And I think that's what Black people have brought to every single space that they've habited overtime, is a flavor that is oftentimes missing.
AMANPOUR: They did. And I wonder if you were struck. I was struck by actually how well the Black culture fitted in with the White culture, you
know, the church culture fitting in with the royalty. It actually worked.
AMANPOUR: It showed how diversity works.
NOAH: Yes. But that's the thing, is people -- I don't know what people sometimes think. I don't know if they think that they'll invite Black
people to their wedding and, all of a sudden, I don't know, there's going to be chaos, that people won't arrive on time. I don't know what they
assume would happen.
But, if anything, people just show that, you know, it's beautiful to include different cultures into a single space because what you get from
that, I feel, is a beautiful, inclusive and unique experience.
AMANPOUR: Do you think we are anywhere near some kind of a game-changing moment or a tipping point moment? Not just the royal wedding and
everything you've just said, but "Black Panther", lot of Black culture is suddenly -- you know, Donald Glover doing what he's doing and you just
tweeted recently a Black excellence picture.
AMANPOUR: With all the Black co-stars from "Black Panther", et cetera, and other friends. What do you think is going on in that culture right now, or
in our culture.
NOAH: I think, in many ways, it is what oftentimes happens when there is a rise in White nationalism, when there was a rise on the right, you will
find oftentimes that's when Black art and artists of color generally persevere because I know, as a comedian, when there was something to punch
against, that's when you truly flex your muscles.
When you are a creative person and you are living in a world where the seeds of oppression are being planted, that's where you feel like the soil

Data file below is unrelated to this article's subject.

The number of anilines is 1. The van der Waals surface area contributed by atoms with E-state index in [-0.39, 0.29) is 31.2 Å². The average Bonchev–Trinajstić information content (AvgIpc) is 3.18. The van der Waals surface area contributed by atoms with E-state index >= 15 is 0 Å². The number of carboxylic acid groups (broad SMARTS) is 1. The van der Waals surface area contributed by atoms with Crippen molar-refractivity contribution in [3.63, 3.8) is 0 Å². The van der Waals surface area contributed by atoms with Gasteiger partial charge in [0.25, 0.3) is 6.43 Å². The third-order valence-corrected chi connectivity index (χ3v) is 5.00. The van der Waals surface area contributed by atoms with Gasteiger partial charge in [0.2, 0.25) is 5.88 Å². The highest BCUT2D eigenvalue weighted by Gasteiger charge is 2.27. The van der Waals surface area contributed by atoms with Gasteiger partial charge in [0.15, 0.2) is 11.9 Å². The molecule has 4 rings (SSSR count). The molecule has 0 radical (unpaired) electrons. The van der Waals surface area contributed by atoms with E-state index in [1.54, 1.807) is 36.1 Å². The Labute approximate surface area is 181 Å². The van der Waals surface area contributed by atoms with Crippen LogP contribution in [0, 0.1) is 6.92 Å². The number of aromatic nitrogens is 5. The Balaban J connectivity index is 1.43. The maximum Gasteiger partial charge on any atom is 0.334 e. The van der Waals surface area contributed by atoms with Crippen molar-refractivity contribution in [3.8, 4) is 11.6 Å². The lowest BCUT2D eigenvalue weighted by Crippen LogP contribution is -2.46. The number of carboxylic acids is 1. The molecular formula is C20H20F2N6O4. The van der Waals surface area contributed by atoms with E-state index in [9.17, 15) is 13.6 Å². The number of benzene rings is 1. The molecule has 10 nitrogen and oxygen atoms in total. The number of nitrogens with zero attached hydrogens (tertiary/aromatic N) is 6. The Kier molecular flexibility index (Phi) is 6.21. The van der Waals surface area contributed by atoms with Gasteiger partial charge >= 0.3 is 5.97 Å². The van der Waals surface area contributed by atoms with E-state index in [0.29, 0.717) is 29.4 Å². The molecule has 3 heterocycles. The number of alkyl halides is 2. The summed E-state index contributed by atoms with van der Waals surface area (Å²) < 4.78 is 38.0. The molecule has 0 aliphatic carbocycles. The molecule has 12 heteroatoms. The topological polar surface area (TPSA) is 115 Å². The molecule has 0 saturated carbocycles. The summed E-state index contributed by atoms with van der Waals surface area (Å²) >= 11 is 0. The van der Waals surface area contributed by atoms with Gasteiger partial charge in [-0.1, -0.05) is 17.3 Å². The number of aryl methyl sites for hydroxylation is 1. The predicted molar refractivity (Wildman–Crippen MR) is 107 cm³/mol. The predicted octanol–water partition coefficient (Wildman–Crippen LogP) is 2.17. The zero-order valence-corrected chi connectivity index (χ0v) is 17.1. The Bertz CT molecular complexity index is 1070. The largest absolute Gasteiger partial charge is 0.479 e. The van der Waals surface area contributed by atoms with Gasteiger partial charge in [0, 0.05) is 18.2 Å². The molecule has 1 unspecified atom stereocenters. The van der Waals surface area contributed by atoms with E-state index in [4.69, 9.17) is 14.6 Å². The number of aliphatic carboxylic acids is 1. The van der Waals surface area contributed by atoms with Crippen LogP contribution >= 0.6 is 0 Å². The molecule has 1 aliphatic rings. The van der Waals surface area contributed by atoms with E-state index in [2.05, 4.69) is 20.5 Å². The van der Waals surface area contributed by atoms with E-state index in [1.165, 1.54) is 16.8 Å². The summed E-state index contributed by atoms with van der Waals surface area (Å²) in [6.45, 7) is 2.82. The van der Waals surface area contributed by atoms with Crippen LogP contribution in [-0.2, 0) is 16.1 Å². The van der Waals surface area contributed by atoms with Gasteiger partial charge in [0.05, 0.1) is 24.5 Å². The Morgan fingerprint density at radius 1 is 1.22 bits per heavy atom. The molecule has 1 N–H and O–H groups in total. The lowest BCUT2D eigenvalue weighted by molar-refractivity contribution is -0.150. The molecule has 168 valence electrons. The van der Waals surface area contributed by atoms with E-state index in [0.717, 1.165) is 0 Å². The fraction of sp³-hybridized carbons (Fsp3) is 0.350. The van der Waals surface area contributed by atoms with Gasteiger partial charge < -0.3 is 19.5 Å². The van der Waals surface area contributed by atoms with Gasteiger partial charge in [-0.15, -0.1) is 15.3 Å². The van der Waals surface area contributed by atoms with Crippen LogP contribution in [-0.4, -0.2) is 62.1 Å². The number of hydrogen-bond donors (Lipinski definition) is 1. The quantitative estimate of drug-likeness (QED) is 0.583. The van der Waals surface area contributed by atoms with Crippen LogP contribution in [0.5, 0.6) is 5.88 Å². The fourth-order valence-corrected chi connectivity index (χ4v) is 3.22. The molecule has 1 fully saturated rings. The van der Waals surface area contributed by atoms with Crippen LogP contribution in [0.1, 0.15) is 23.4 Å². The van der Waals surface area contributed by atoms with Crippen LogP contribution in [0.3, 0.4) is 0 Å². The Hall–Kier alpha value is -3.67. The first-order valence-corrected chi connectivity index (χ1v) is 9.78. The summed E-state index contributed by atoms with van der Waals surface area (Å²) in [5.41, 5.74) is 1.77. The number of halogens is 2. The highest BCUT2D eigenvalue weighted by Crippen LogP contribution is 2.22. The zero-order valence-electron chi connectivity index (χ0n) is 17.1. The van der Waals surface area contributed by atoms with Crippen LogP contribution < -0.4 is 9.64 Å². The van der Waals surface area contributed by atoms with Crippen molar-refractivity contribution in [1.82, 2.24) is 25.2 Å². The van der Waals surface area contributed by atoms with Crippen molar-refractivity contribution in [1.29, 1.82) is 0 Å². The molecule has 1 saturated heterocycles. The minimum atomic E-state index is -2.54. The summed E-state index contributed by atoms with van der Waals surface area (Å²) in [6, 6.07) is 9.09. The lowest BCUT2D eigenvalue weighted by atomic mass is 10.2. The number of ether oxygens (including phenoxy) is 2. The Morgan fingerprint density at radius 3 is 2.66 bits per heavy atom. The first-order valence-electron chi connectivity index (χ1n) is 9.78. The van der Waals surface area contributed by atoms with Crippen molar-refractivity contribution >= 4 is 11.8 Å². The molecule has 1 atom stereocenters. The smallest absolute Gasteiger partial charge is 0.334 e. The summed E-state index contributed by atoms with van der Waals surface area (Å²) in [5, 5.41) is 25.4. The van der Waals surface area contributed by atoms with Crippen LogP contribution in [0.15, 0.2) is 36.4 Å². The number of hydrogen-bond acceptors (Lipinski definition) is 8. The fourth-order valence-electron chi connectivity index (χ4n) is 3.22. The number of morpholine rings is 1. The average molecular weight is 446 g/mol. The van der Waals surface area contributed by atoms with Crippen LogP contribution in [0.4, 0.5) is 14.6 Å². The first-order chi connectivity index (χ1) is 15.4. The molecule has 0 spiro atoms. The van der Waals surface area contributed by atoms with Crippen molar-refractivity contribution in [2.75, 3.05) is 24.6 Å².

is most fertile to explore yourself and what you stand for.
And that's not to say that blackness is defined by its oppression or by its fights against oppression, but rather that it has experienced that world
for so long that, in many ways, it knows how to thrive within those confines.
And so, part of it could be that and part of it could just be time. It could just be the time that we're experiencing. You know, you had a world
where Barack Obama was the first Black president in America. You had a world where culture was steadily changing, where hip-hop music was slowly
becoming the most popular music in the world, surpassing rock.
This is something that, I think, is also gradual. So, we may be noticing it now, but you find the groundswell has been growing for such a long time.
AMANPOUR: What were you saying with the picture that you tweeted because, on the other side, of course, we still have, you know, cops killing Black
people, we have, you know, shootings. Obviously, a lot of Black people are victims of those. We have just so much racism as well.
NOAH: The hardest thing for people to understand at times is that blackness is not homogeneous. Black doesn't exist in one box. Black has
many different shades. Black has many different experiences. Black is a signifier that has connected many people together because of what was
imposed upon Black, but the truth is Black, in and of itself, has many different angles to it, and that's what's beautiful about it.
And so, the Black experience can contain joy. It can contain strife. It can contain struggle. It can contain excellence. It can contain all of
these things because that is nuance. That is what it's supposed to be.
And so, to be in a space, like for myself, to be at the Met Gala and to notice year on year that I've been lucky enough to be invited, how the
group of people invited has slowly changed to see it go from a group that you can fit in one picture to now multiple pictures to now an ensemble that
has to, you know, stitch together separate images to work, that's a powerful moment for me.
AMANPOUR: And even more powerful is that you have been named one of "TIME Magazine's" 100 most important people. So, not only you were invited to
the Met Gala year after year, but a poor boy who was born in South Africa to a Black mother and a White father, it was illegal -- is the subject of
your book, or the title is called "Born a Crime". What does it feel suddenly to be the establishment?
NOAH: Well, it's interesting. I think suddenly I don't think is the word I would use because it takes so long that it may become apparent suddenly
to some people, but when I look at how long it has taken me to do anything, I realize that nothing was suddenly.
You know, when I look at the journey that my family went through and South Africa went through, nothing was suddenly. In fact, that journey is not